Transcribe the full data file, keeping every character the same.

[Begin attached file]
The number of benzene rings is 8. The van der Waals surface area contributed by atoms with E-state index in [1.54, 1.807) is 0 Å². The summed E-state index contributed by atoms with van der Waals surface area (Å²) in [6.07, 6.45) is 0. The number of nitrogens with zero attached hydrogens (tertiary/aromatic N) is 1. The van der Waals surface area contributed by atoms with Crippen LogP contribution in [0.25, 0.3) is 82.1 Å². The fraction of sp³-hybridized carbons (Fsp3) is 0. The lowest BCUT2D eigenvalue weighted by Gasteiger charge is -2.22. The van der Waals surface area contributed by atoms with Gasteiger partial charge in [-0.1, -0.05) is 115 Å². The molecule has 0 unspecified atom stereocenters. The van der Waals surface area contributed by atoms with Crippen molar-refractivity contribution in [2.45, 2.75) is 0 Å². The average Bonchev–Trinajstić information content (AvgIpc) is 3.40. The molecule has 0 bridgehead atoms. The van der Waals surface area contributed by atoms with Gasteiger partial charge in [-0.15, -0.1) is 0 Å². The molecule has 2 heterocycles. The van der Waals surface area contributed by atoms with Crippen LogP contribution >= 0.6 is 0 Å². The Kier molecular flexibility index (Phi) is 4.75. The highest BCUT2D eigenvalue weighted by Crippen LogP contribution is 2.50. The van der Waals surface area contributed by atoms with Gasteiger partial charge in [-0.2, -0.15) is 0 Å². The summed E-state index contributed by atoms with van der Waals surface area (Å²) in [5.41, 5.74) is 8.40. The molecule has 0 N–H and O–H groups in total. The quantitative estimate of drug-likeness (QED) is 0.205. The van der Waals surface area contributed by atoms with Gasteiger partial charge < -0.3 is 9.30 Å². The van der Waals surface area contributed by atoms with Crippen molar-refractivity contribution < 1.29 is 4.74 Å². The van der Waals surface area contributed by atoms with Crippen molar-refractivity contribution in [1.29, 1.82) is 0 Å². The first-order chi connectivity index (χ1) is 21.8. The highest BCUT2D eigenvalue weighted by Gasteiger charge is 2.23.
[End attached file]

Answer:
The number of benzene rings is 8. The van der Waals surface area contributed by atoms with E-state index in [1.54, 1.807) is 0 Å². The summed E-state index contributed by atoms with van der Waals surface area (Å²) in [6.07, 6.45) is 0. The number of nitrogens with zero attached hydrogens (tertiary/aromatic N) is 1. The van der Waals surface area contributed by atoms with Crippen LogP contribution in [0.25, 0.3) is 82.1 Å². The fraction of sp³-hybridized carbons (Fsp3) is 0. The lowest BCUT2D eigenvalue weighted by Gasteiger charge is -2.22. The van der Waals surface area contributed by atoms with Gasteiger partial charge in [-0.1, -0.05) is 115 Å². The molecule has 0 unspecified atom stereocenters. The van der Waals surface area contributed by atoms with Crippen molar-refractivity contribution in [2.45, 2.75) is 0 Å². The average Bonchev–Trinajstić information content (AvgIpc) is 3.40. The molecule has 0 bridgehead atoms. The van der Waals surface area contributed by atoms with Gasteiger partial charge in [-0.15, -0.1) is 0 Å². The molecule has 2 heterocycles. The van der Waals surface area contributed by atoms with Crippen LogP contribution >= 0.6 is 0 Å². The Kier molecular flexibility index (Phi) is 4.75. The highest BCUT2D eigenvalue weighted by Crippen LogP contribution is 2.50. The van der Waals surface area contributed by atoms with Gasteiger partial charge in [-0.2, -0.15) is 0 Å². The summed E-state index contributed by atoms with van der Waals surface area (Å²) in [5.41, 5.74) is 8.40. The molecule has 0 N–H and O–H groups in total. The quantitative estimate of drug-likeness (QED) is 0.205. The van der Waals surface area contributed by atoms with Gasteiger partial charge < -0.3 is 9.30 Å². The van der Waals surface area contributed by atoms with Crippen molar-refractivity contribution < 1.29 is 4.74 Å². The van der Waals surface area contributed by atoms with Crippen molar-refractivity contribution in [1.29, 1.82) is 0 Å². The first-order chi connectivity index (χ1) is 21.8. The highest BCUT2D eigenvalue weighted by Gasteiger charge is 2.23.